Embedded Linux News has a summary of the recent U-boot 2013.01 release, which adds support for Freescale PowerPC-based SoCs, and throws out support for some ancient PowerPC chips as well.
Fedora 18 for PowerPC is now available. The biggest PowerPC-specific feature appears to be the availability of POWER7-optimized packages (since development is driven by IBM and Red Hat, this shouldn’t be a big surprise).
glibc 2.16, released in June, includes this gem: a
__ppc_get_timebase() function, which gives Linux applications a convenient way to access PowerPC’s low-overhead time counter. The special timebase register has always been directly accessible from userspace, but previously developers would need to go re-type assembly language out of the PowerPC architecture manuals in order to use it.
Another example of the toolchain providing helpful convenience functions came way back with gcc 4.1, which implemented an architecture-neutral set of atomic memory access functions. In the bad old days before that, programmers who needed atomic memory operations had to translate load-link/store-conditional instructions from the PowerPC architecture manual into gcc inline assembly.
Of course, this new glibc function returns only “ticks”, not time, so applications won’t have a convenient way to relate that to time until
__ppc_get_timebase_freq() arrives in the next version of glibc…
Almost two years ago, Mentor Graphics released a PowerPC port of Android (the 1.6 “Donut” release). It appears they have just released a 2.3 “Gingerbread” port as well, with not much more information than that.
Freescale’s network processor division has announced it will begin offering ARM-based system-on-chip (SoC) products for networking applications. Although Freescale has offered the i.MX series of ARM-based SoCs for many years, and Kinetis ARM-based microcontrollers, those have been designed for markets with lower on-core processing requirements, such as consumer or mobile devices. The new announcement comes in an area which until now has been dominated by designs containing “high-performance” PowerPC cores, typically accompanied by specialized on-chip hardware blocks to accelerate intensive tasks like decryption. Freescale swears up and down that it will continue “designing and supporting” PowerPC-based processors for a decade or longer, but many observers believe the relevance of the small PowerPC ecosystem will diminish rapidly. The new ARM-based network processors are expected to begin sampling in mid-2013.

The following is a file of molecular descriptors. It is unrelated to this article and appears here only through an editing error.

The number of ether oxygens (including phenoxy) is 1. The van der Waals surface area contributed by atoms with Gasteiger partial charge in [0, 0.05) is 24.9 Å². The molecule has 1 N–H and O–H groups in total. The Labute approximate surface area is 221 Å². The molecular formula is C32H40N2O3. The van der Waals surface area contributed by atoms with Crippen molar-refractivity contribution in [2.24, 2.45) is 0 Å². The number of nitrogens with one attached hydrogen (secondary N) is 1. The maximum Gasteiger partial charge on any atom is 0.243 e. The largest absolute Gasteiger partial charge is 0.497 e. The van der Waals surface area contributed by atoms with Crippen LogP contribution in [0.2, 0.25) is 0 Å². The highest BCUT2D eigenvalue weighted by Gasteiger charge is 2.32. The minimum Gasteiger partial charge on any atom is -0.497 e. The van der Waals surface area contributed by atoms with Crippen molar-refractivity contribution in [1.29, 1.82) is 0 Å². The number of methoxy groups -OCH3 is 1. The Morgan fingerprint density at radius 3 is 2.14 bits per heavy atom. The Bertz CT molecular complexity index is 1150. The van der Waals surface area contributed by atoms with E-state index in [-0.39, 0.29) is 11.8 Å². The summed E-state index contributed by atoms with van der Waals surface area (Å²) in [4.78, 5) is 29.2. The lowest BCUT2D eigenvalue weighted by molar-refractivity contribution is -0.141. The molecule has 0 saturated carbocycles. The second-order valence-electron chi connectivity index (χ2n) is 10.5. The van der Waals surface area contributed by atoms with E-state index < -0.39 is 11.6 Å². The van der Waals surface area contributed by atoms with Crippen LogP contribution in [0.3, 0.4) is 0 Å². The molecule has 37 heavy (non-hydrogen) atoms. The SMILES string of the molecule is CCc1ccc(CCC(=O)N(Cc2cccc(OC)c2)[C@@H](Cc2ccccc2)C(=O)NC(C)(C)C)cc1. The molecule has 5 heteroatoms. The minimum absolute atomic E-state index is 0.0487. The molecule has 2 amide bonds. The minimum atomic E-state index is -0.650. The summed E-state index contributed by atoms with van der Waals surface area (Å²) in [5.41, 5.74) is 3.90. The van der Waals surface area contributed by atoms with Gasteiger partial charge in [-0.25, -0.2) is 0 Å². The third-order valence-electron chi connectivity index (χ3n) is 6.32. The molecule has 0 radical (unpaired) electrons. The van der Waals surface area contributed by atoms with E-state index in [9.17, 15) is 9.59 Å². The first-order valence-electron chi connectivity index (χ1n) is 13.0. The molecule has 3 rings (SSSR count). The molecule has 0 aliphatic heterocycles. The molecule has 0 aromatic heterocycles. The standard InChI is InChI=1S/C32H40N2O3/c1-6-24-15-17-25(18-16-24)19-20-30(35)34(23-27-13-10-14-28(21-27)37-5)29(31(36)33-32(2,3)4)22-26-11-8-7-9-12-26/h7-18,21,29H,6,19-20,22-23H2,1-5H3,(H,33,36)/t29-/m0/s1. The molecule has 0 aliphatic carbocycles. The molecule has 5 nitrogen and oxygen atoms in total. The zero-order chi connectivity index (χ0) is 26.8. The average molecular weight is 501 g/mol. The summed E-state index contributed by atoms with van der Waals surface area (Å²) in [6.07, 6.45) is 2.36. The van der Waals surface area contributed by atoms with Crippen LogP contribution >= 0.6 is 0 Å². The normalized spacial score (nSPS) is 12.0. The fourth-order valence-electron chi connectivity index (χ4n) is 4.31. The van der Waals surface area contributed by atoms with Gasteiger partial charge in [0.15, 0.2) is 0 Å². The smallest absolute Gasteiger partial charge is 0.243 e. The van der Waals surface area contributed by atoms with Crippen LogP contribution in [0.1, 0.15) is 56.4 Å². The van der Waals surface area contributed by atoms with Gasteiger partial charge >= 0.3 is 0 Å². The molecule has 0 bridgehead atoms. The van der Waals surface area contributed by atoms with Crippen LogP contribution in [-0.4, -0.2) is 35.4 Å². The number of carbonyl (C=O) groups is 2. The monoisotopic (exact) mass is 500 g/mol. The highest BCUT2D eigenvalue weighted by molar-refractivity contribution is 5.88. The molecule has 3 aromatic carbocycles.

The IBM- and Red Hat-dominated development team has announced the release of Fedora 17 for PowerPC. It has been tested primarily on IBM POWER7 hardware, but even 32-bit binaries have been made available as a starting place for more adventurous users. Notable changes include the long-overdue switch from yaboot to the grub2 bootloader.
According to EE Times, the Chinese goverment is considering standardizing industry and academia on a single instruction set. Various Chinese entities have worked with MIPS before, but they are looking for other options at a time when MIPS is rumored to be looking for a buyer. The obvious choice for China would be ARM, but they are dangling the possibility of PowerPC as a lower-cost alternative.
LSI has announced the AXE2502 SoC (System on a Chip), part of its Axxia communication processor line. It incorporates two PowerPC 476 cores (with floating point) and hardware accelerators for packet processing, regular expressions, and encryption. However, earliest availability won’t be until Q3 2012.
Rutgers University just opened a BlueGene/P supercomputer, named Excalibur. Rutgers hopes to add a faster BlueGene/Q design in the future, but BlueGene/P, a cluster based on PowerPC 450 cores, still provides teraflops of compute power for researchers. Rutgers is also considering how to make Excalibur available to businesses for reasonable compensation. Excalibur is apparently intended for life science applications (e.g. drug modeling).
The Fedora “Secondary Architecture” team for Power have announced Fedora 16 for PowerPC, the first PowerPC Fedora release since Fedora 12, just in time for Christmas. Since Red Hat Enterprise Linux (RHEL) is based on Fedora, the team of mostly Red Hat and IBM employees are working to ensure the RHEL work required to support IBM’s PowerPC-based servers remains manageable.
The team also promises a regular update stream and mentions Fedora 17 plans, so that’s about as good a roadmap as a secondary architecture can get.